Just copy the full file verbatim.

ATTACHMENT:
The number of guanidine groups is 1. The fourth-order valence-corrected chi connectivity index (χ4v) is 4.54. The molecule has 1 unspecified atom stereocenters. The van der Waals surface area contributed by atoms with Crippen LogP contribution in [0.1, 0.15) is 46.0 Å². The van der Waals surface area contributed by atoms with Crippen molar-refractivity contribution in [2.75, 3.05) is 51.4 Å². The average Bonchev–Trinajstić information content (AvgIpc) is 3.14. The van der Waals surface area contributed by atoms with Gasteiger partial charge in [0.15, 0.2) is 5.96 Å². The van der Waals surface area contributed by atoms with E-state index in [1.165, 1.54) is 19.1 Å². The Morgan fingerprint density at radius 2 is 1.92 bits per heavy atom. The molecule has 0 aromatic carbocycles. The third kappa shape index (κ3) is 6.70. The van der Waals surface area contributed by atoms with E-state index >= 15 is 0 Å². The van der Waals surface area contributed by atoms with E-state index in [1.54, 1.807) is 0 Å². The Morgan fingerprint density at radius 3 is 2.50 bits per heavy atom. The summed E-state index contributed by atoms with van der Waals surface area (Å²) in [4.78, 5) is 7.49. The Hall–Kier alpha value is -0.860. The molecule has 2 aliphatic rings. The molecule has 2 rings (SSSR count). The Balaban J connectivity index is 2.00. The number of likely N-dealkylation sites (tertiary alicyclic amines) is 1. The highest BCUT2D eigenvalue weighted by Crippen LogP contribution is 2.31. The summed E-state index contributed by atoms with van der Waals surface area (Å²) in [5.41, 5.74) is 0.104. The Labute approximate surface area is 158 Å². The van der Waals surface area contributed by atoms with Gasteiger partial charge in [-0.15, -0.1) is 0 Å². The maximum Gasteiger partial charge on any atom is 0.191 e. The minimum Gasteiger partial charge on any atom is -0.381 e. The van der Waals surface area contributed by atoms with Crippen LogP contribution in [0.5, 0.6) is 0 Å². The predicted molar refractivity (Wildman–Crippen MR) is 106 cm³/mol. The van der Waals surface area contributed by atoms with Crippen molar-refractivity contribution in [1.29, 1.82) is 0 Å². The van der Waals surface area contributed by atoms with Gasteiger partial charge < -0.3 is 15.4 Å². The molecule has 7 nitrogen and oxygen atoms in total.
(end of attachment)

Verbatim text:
The number of guanidine groups is 1. The fourth-order valence-corrected chi connectivity index (χ4v) is 4.54. The molecule has 1 unspecified atom stereocenters. The van der Waals surface area contributed by atoms with Crippen LogP contribution in [0.1, 0.15) is 46.0 Å². The van der Waals surface area contributed by atoms with Crippen molar-refractivity contribution in [2.75, 3.05) is 51.4 Å². The average Bonchev–Trinajstić information content (AvgIpc) is 3.14. The van der Waals surface area contributed by atoms with Gasteiger partial charge in [0.15, 0.2) is 5.96 Å². The van der Waals surface area contributed by atoms with E-state index in [1.165, 1.54) is 19.1 Å². The Morgan fingerprint density at radius 2 is 1.92 bits per heavy atom. The molecule has 0 aromatic carbocycles. The third kappa shape index (κ3) is 6.70. The van der Waals surface area contributed by atoms with E-state index >= 15 is 0 Å². The van der Waals surface area contributed by atoms with E-state index in [1.54, 1.807) is 0 Å². The Morgan fingerprint density at radius 3 is 2.50 bits per heavy atom. The summed E-state index contributed by atoms with van der Waals surface area (Å²) in [4.78, 5) is 7.49. The Hall–Kier alpha value is -0.860. The molecule has 2 aliphatic rings. The molecule has 2 rings (SSSR count). The Balaban J connectivity index is 2.00. The number of likely N-dealkylation sites (tertiary alicyclic amines) is 1. The highest BCUT2D eigenvalue weighted by Crippen LogP contribution is 2.31. The summed E-state index contributed by atoms with van der Waals surface area (Å²) in [5.41, 5.74) is 0.104. The Labute approximate surface area is 158 Å². The van der Waals surface area contributed by atoms with Gasteiger partial charge in [-0.15, -0.1) is 0 Å². The maximum Gasteiger partial charge on any atom is 0.191 e. The minimum Gasteiger partial charge on any atom is -0.381 e. The van der Waals surface area contributed by atoms with Crippen LogP contribution in [0.5, 0.6) is 0 Å². The predicted molar refractivity (Wildman–Crippen MR) is 106 cm³/mol. The van der Waals surface area contributed by atoms with Crippen molar-refractivity contribution in [1.29, 1.82) is 0 Å². The van der Waals surface area contributed by atoms with Gasteiger partial charge < -0.3 is 15.4 Å². The molecule has 7 nitrogen and oxygen atoms in total.